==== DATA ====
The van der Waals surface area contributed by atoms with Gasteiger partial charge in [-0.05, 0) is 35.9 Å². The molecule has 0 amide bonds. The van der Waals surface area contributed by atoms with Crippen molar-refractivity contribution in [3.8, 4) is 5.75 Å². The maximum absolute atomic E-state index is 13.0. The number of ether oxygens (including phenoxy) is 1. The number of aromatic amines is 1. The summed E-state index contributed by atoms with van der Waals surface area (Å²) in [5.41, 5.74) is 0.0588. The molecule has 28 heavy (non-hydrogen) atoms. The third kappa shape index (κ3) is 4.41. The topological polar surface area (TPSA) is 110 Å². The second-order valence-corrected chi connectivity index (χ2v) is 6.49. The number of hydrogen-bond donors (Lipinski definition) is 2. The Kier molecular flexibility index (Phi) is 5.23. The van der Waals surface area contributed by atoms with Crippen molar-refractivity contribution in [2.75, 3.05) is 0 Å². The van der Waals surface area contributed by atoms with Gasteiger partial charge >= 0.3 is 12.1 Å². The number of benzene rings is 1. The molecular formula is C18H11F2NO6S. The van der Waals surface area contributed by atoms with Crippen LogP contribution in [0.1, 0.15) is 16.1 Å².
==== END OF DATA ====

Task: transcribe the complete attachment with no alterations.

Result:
The van der Waals surface area contributed by atoms with Gasteiger partial charge in [-0.05, 0) is 35.9 Å². The molecule has 0 amide bonds. The van der Waals surface area contributed by atoms with Crippen molar-refractivity contribution in [3.8, 4) is 5.75 Å². The maximum absolute atomic E-state index is 13.0. The number of ether oxygens (including phenoxy) is 1. The number of aromatic amines is 1. The summed E-state index contributed by atoms with van der Waals surface area (Å²) in [5.41, 5.74) is 0.0588. The molecule has 28 heavy (non-hydrogen) atoms. The third kappa shape index (κ3) is 4.41. The topological polar surface area (TPSA) is 110 Å². The second-order valence-corrected chi connectivity index (χ2v) is 6.49. The number of hydrogen-bond donors (Lipinski definition) is 2. The Kier molecular flexibility index (Phi) is 5.23. The van der Waals surface area contributed by atoms with Crippen molar-refractivity contribution in [2.75, 3.05) is 0 Å². The van der Waals surface area contributed by atoms with Gasteiger partial charge >= 0.3 is 12.1 Å². The number of benzene rings is 1. The molecular formula is C18H11F2NO6S. The van der Waals surface area contributed by atoms with Crippen LogP contribution in [0.1, 0.15) is 16.1 Å².